Somewhere along the way, it began to occur to me that if God could give me purposeful gifts, maybe my desires were purposeful as well. Maybe God created me to desire certain things because those things were actually good for me. Maybe God gives me certain desires because the pursuit of them positions me on the path that God intends for my life. It was because I came to embrace my desires as God given that, in this sacred space, I could be comfortable expressing that the deepest desire of my heart was for love. But I was quickly reminded that not everyone was “there” with me on the journey.
The other Sister in the circle must have been brought up in the same kind of church with the same kind of teaching that I was, because my response made her antennas perk up. She was afraid that I might be talking about the kind of love that we were taught is really just lust. The kind of love that leads us astray. A love that is not spiritual, but carnal, and therefore, not to be desired. So she quickly came back with a clarifying question. “Agape love?” she asked, assuming I would recognize that the distinction was important.
I knew exactly what she meant because, apparently, we had gone to the same church. There, agape love was used to describe the love that only God has for us—a love of which humans are not truly capable. Sister Girl wanted to clarify that my heart desired that which was pure and spiritual—the love of God, not the love of a human being. As she asked the question the kangse` bell rang calling us out of our conversation, and we both seemed satisfied to leave her question unanswered. But in the days that followed I wished I had just taken a moment to say, “No Sis, I want a man!” I already have the love of God, and I cherish it. What I still desire is a human companion, a partner and lover. And I can say that without apology because I think God wants that for me.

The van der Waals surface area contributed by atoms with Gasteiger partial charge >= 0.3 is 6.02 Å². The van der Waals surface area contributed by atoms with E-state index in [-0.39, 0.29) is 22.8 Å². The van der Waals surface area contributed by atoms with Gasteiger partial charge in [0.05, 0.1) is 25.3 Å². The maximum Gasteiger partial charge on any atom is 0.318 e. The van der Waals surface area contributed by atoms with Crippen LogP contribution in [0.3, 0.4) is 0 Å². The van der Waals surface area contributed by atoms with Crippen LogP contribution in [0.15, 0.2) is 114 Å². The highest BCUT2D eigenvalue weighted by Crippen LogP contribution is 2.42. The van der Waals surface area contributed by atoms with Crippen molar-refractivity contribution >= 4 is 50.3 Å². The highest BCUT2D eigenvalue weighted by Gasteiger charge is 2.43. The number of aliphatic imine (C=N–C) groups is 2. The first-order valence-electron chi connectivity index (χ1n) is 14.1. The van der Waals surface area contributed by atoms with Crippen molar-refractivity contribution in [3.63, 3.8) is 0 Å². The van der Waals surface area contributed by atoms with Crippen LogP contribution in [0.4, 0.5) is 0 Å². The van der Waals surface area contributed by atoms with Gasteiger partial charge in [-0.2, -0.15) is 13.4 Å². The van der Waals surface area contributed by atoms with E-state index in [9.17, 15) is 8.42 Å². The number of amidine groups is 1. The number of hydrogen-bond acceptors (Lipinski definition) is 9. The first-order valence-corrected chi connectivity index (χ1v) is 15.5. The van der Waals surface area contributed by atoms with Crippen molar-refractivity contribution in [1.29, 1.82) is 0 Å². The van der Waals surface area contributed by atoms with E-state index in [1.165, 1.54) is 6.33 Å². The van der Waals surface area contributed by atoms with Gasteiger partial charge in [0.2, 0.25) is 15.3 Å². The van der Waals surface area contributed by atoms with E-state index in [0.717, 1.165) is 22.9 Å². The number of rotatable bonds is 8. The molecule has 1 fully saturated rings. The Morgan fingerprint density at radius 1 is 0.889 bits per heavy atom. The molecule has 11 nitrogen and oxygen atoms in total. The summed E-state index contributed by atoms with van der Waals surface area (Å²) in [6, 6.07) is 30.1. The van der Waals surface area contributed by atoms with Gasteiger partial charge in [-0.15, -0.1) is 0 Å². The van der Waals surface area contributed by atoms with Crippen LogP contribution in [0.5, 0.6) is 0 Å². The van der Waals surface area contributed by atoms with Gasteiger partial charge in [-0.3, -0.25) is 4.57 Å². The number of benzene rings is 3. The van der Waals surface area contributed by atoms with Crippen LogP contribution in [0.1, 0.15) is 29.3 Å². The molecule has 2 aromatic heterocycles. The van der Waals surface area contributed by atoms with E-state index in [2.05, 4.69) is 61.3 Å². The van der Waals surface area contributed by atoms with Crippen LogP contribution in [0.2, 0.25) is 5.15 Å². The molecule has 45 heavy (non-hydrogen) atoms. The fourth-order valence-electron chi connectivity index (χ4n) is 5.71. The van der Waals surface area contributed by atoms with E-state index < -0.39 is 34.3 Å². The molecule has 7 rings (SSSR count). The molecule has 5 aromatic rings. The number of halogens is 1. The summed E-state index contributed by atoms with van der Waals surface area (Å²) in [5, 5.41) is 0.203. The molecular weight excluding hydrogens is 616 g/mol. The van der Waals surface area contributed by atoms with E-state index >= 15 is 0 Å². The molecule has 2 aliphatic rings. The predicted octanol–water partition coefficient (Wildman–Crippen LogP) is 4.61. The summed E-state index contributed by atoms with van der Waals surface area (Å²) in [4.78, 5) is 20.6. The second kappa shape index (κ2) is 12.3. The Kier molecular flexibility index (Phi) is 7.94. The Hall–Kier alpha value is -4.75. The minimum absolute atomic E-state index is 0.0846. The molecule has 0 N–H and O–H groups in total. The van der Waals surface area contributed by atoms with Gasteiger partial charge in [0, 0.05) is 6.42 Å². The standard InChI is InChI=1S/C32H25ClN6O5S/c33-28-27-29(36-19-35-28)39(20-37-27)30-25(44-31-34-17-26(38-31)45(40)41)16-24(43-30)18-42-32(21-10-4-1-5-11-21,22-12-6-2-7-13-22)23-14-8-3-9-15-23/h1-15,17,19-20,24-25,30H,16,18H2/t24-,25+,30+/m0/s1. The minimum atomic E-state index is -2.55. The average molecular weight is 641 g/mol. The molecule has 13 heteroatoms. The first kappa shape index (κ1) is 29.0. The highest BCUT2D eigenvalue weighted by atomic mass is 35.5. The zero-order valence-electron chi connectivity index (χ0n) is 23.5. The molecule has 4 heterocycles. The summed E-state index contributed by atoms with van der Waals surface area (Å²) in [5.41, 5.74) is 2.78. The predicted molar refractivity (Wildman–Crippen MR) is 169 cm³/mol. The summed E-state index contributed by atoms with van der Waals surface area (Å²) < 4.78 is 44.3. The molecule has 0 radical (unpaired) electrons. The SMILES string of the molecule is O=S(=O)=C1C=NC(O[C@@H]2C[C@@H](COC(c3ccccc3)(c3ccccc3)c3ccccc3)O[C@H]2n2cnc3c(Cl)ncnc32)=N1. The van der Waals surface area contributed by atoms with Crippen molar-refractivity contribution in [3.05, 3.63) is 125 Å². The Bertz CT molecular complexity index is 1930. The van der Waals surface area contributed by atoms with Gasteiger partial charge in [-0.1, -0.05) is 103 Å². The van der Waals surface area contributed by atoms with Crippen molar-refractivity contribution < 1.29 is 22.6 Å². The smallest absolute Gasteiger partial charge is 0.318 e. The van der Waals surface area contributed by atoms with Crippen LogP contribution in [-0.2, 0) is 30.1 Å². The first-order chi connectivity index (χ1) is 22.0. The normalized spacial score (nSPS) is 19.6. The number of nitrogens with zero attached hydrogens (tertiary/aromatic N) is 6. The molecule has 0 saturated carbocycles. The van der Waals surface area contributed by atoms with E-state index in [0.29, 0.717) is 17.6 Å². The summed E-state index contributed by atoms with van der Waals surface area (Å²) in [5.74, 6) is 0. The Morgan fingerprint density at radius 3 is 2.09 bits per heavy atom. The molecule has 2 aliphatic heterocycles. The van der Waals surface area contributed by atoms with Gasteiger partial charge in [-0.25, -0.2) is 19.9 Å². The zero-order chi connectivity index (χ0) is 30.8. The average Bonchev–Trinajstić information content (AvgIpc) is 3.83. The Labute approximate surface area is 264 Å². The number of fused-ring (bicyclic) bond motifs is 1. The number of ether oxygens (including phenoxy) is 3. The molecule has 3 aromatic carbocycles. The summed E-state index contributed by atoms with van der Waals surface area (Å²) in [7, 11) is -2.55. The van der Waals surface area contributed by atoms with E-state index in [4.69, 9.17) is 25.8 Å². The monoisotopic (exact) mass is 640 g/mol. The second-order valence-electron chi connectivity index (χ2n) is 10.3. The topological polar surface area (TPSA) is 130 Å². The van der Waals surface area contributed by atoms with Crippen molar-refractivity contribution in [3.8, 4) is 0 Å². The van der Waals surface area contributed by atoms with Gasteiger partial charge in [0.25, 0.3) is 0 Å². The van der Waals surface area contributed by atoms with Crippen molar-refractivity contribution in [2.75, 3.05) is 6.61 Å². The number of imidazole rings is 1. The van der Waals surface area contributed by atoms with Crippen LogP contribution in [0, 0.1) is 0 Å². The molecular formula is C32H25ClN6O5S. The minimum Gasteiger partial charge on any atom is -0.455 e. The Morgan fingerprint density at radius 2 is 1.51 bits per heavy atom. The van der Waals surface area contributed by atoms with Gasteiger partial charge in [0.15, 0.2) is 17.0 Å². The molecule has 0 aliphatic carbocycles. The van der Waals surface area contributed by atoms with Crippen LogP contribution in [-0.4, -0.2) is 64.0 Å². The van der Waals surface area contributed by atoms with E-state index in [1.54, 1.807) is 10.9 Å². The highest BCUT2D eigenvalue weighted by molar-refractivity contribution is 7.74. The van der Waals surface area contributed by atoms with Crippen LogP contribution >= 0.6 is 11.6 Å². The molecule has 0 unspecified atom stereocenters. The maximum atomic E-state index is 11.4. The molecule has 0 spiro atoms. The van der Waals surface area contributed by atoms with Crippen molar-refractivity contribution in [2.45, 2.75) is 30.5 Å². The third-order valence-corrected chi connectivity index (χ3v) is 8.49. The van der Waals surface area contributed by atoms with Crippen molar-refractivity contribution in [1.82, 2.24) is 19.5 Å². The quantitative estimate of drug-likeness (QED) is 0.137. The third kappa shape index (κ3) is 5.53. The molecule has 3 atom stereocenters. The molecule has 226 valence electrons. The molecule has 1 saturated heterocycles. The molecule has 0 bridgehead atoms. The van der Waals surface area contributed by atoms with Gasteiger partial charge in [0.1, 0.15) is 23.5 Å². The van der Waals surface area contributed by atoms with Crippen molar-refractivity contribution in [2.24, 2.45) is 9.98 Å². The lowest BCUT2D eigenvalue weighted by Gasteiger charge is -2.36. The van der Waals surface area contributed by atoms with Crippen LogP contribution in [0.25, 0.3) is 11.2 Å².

It’s been said that we can be so heavenly minded that we’re no earthly good. I think we do ourselves a great disservice by creating so much distance between heaven and earth. When we place God in this distant realm, being spiritual means we have to act like nothing on this earth has any real value. It means accepting that only the things that are beyond our physical reach can satisfy. But I can’t accept that because one of the most peaceful, joyful and satisfying places I’ve ever been is wrapped in the embrace of a man who loves me. And you know what I’ve discovered? God is there too! I found myself talking to God in those moments–giving thanks for love and joy, and praying for guidance about the future of that relationship. Initially, I questioned whether God could really be present in an encounter that seemed so “carnal”. Could God gaze with approval on something that made me so…happy? But didn’t the God who created me also create my desire? And if this God loves me so much, wouldn’t God want this desire to be fulfilled?
For me, the answer is yes! I have learned to honor the deepest desires of my heart by feeling free to vocalize and pursue them. In doing so, I have found God in the most unexpected places, and I have found that among many other things, God also wants me to be happy.